Blackpool Swings

This week Blackpool is the unlikely star of a BBC documentary about big bands. Antonia Charlesworth finds out about a proud musical heritage

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Newcastle-born Malcolm Gerrie has played a defining role in music television programming for the past 30 years. His credits include Channel 4’s The Tube, which reinvigorated live music TV in the eighties, and in the following decade The White Room. He famously gave Madonna her first live appearance and helped launch the careers of Paula Yates and Jools Holland.

His latest project, Blackpool Swings: Dancing Through The War, airing on BBC2 this week, is a documentary he hopeswill reignite interest in big band music as well as the seaside resort. “I’m a big regionalist,” he explains. “I worked outside London for many years doing Razzmatazz and lots of music shows. You don’t have to do everything in the loop of the M25.”

The documentary was born of Gerrie’s passion for big band music. He wanted to present a post-war history and, with his friend Holland on board, began to scout for locations to recreate some of the music. Blackpool, he decided, it had to be. Not only was the town instrumental in the movement but Gerrie felt the same way about it as he did about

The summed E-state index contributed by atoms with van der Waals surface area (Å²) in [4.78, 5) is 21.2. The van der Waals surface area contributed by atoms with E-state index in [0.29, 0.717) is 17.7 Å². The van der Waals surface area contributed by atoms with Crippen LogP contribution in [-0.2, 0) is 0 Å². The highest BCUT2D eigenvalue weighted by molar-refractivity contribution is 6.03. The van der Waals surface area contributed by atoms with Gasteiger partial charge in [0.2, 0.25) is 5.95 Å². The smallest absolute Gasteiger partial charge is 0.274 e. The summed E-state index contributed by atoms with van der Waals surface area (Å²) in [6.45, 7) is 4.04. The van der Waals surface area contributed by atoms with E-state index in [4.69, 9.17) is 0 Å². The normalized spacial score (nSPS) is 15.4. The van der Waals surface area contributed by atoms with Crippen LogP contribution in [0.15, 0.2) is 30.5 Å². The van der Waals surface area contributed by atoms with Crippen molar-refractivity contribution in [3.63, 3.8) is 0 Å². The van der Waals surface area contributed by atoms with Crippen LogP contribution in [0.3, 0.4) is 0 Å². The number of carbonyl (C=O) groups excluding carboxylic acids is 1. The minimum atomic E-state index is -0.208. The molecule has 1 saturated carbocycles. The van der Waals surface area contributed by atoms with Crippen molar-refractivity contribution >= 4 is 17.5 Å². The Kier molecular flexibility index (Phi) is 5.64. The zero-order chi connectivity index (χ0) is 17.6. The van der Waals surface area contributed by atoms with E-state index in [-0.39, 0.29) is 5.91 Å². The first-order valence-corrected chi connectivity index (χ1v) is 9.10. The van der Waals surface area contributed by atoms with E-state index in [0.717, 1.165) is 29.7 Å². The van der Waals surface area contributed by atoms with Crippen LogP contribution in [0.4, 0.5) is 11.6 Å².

the music – its heyday had long passed but, with the current appetite for nostalgia, both had much to offer.

“The Winter Gardens blew our socks off and when we saw the Empress Ballroom we knew it was the place,” he says. “Then, once we got [historian] Lucy Worsley on board [as co-presenter with Holland and Len Goodman] and started to dig under the skin of the Winter Gardens we were gobsmacked.” Blackpool had been vital in the war effort – troops trained there, bombers built there – but he found it also became vital as a place for people to escape the horrors of war.

“Forget Ibiza or Miami – this was the place you went during the war and after to let your hair down. They relaxed the rules there on rationing and it became the playground of the rest of the UK as well as American GIs who went there to get their rocks off,” he laughs. “It became obvious that as well as the bands, Blackpool really was the other star of the show.” Gerrie decided the town should feature more prominently in the narrative and the BBC extended the hour-long documentary by a further 30 minutes, with the Holland concert as a separate programme.

“I really hope the documentary restores interest in big band music but, more so, I hope it leads the BBC to doing more in Blackpool and generally outside of London,” says Gerrie, pointing out the success of the Jools Holland show at the Winter Gardens. “We had nearly 15,000 applicants for the 800 capacity show – we could have put it on for a whole week and sold out.”

Blackpool Swings: Dancing Through the War is on BBC2 on 25 July. A Big Band Special: Jools Holland and his Rhythm & Blues Orchestra live in Blackpool is on BBC4 on 26 July

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